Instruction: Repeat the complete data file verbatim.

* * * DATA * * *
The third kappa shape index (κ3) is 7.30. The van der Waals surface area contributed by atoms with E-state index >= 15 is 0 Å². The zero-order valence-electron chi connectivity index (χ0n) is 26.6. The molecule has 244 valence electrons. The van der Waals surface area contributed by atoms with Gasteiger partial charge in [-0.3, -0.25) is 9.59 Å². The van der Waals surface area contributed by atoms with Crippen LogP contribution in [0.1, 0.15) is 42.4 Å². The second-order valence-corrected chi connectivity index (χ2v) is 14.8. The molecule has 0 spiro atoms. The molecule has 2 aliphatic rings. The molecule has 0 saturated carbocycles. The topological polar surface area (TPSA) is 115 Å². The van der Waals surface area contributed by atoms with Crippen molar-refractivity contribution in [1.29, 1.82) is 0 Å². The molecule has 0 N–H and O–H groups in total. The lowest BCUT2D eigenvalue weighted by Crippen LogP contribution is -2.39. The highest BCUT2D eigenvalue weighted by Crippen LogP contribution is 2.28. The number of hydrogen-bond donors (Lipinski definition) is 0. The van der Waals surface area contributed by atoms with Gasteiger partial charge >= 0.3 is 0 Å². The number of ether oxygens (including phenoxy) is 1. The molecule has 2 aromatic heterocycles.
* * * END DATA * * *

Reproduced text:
The third kappa shape index (κ3) is 7.30. The van der Waals surface area contributed by atoms with E-state index >= 15 is 0 Å². The zero-order valence-electron chi connectivity index (χ0n) is 26.6. The molecule has 244 valence electrons. The van der Waals surface area contributed by atoms with Gasteiger partial charge in [-0.3, -0.25) is 9.59 Å². The van der Waals surface area contributed by atoms with Crippen LogP contribution in [0.1, 0.15) is 42.4 Å². The second-order valence-corrected chi connectivity index (χ2v) is 14.8. The molecule has 0 spiro atoms. The molecule has 2 aliphatic rings. The molecule has 0 saturated carbocycles. The topological polar surface area (TPSA) is 115 Å². The van der Waals surface area contributed by atoms with Crippen molar-refractivity contribution in [1.29, 1.82) is 0 Å². The molecule has 0 N–H and O–H groups in total. The lowest BCUT2D eigenvalue weighted by Crippen LogP contribution is -2.39. The highest BCUT2D eigenvalue weighted by Crippen LogP contribution is 2.28. The number of hydrogen-bond donors (Lipinski definition) is 0. The van der Waals surface area contributed by atoms with Gasteiger partial charge >= 0.3 is 0 Å². The number of ether oxygens (including phenoxy) is 1. The molecule has 2 aromatic heterocycles.